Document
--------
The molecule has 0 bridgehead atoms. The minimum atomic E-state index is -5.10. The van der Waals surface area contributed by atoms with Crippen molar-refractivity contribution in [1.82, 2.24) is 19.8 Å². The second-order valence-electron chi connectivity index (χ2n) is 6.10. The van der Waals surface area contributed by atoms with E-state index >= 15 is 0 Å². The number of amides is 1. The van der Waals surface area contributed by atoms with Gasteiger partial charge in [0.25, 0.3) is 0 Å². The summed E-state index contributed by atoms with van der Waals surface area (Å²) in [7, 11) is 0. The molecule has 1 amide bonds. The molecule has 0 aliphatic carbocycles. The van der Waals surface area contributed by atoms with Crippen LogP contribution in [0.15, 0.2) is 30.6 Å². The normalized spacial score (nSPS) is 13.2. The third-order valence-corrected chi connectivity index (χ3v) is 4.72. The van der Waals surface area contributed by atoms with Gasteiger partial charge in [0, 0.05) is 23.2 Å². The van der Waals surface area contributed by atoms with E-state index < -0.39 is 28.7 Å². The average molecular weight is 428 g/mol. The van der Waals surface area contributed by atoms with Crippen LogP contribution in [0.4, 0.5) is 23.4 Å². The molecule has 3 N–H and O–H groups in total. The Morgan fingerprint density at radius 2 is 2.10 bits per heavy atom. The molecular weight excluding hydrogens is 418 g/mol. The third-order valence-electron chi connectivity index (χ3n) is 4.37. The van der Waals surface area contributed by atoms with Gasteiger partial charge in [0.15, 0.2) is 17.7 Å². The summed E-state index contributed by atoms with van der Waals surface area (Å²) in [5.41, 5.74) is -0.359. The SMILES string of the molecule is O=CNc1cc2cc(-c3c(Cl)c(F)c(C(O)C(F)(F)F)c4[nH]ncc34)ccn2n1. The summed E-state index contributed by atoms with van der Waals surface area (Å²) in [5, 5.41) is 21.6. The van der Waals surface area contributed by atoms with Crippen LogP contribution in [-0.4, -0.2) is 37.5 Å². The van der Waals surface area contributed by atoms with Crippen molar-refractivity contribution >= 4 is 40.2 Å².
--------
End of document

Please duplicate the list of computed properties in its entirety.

The molecule has 0 bridgehead atoms. The minimum atomic E-state index is -5.10. The van der Waals surface area contributed by atoms with Crippen molar-refractivity contribution in [1.82, 2.24) is 19.8 Å². The second-order valence-electron chi connectivity index (χ2n) is 6.10. The van der Waals surface area contributed by atoms with E-state index >= 15 is 0 Å². The number of amides is 1. The van der Waals surface area contributed by atoms with Gasteiger partial charge in [0.25, 0.3) is 0 Å². The summed E-state index contributed by atoms with van der Waals surface area (Å²) in [7, 11) is 0. The molecule has 1 amide bonds. The molecule has 0 aliphatic carbocycles. The van der Waals surface area contributed by atoms with Crippen LogP contribution in [0.15, 0.2) is 30.6 Å². The normalized spacial score (nSPS) is 13.2. The third-order valence-corrected chi connectivity index (χ3v) is 4.72. The van der Waals surface area contributed by atoms with Gasteiger partial charge in [0, 0.05) is 23.2 Å². The van der Waals surface area contributed by atoms with E-state index < -0.39 is 28.7 Å². The average molecular weight is 428 g/mol. The van der Waals surface area contributed by atoms with Crippen LogP contribution in [0.4, 0.5) is 23.4 Å². The molecule has 3 N–H and O–H groups in total. The Morgan fingerprint density at radius 2 is 2.10 bits per heavy atom. The molecular weight excluding hydrogens is 418 g/mol. The third-order valence-electron chi connectivity index (χ3n) is 4.37. The van der Waals surface area contributed by atoms with Gasteiger partial charge in [0.15, 0.2) is 17.7 Å². The summed E-state index contributed by atoms with van der Waals surface area (Å²) in [5.41, 5.74) is -0.359. The SMILES string of the molecule is O=CNc1cc2cc(-c3c(Cl)c(F)c(C(O)C(F)(F)F)c4[nH]ncc34)ccn2n1. The summed E-state index contributed by atoms with van der Waals surface area (Å²) in [5, 5.41) is 21.6. The van der Waals surface area contributed by atoms with Crippen LogP contribution in [-0.4, -0.2) is 37.5 Å². The van der Waals surface area contributed by atoms with Crippen molar-refractivity contribution >= 4 is 40.2 Å².